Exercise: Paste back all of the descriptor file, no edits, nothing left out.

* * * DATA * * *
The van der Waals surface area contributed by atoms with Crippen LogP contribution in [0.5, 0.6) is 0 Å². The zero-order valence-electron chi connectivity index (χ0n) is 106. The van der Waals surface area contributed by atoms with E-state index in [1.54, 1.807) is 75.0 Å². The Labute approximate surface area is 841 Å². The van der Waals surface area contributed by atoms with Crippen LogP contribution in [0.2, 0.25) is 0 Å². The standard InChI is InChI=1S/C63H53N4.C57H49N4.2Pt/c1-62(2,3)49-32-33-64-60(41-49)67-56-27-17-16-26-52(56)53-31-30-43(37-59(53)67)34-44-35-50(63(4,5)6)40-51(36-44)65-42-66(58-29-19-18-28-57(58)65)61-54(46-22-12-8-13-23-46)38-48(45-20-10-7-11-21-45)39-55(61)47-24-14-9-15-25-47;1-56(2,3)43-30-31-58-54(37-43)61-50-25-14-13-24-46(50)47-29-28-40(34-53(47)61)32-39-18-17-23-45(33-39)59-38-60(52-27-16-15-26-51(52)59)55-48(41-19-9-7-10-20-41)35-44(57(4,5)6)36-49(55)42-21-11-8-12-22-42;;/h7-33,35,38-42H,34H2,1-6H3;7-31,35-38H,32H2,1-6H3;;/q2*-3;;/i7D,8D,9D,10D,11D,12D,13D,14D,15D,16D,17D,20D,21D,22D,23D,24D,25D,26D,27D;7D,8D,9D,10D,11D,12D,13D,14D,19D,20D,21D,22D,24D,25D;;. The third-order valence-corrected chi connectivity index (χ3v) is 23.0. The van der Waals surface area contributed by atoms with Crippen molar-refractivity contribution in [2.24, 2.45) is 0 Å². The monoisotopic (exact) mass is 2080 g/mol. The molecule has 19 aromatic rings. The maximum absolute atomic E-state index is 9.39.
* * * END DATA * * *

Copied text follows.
The van der Waals surface area contributed by atoms with Crippen LogP contribution in [0.5, 0.6) is 0 Å². The zero-order valence-electron chi connectivity index (χ0n) is 106. The van der Waals surface area contributed by atoms with E-state index in [1.54, 1.807) is 75.0 Å². The Labute approximate surface area is 841 Å². The van der Waals surface area contributed by atoms with Crippen LogP contribution in [0.2, 0.25) is 0 Å². The standard InChI is InChI=1S/C63H53N4.C57H49N4.2Pt/c1-62(2,3)49-32-33-64-60(41-49)67-56-27-17-16-26-52(56)53-31-30-43(37-59(53)67)34-44-35-50(63(4,5)6)40-51(36-44)65-42-66(58-29-19-18-28-57(58)65)61-54(46-22-12-8-13-23-46)38-48(45-20-10-7-11-21-45)39-55(61)47-24-14-9-15-25-47;1-56(2,3)43-30-31-58-54(37-43)61-50-25-14-13-24-46(50)47-29-28-40(34-53(47)61)32-39-18-17-23-45(33-39)59-38-60(52-27-16-15-26-51(52)59)55-48(41-19-9-7-10-20-41)35-44(57(4,5)6)36-49(55)42-21-11-8-12-22-42;;/h7-33,35,38-42H,34H2,1-6H3;7-31,35-38H,32H2,1-6H3;;/q2*-3;;/i7D,8D,9D,10D,11D,12D,13D,14D,15D,16D,17D,20D,21D,22D,23D,24D,25D,26D,27D;7D,8D,9D,10D,11D,12D,13D,14D,19D,20D,21D,22D,24D,25D;;. The third-order valence-corrected chi connectivity index (χ3v) is 23.0. The van der Waals surface area contributed by atoms with Crippen molar-refractivity contribution in [2.24, 2.45) is 0 Å². The monoisotopic (exact) mass is 2080 g/mol. The molecule has 19 aromatic rings. The maximum absolute atomic E-state index is 9.39.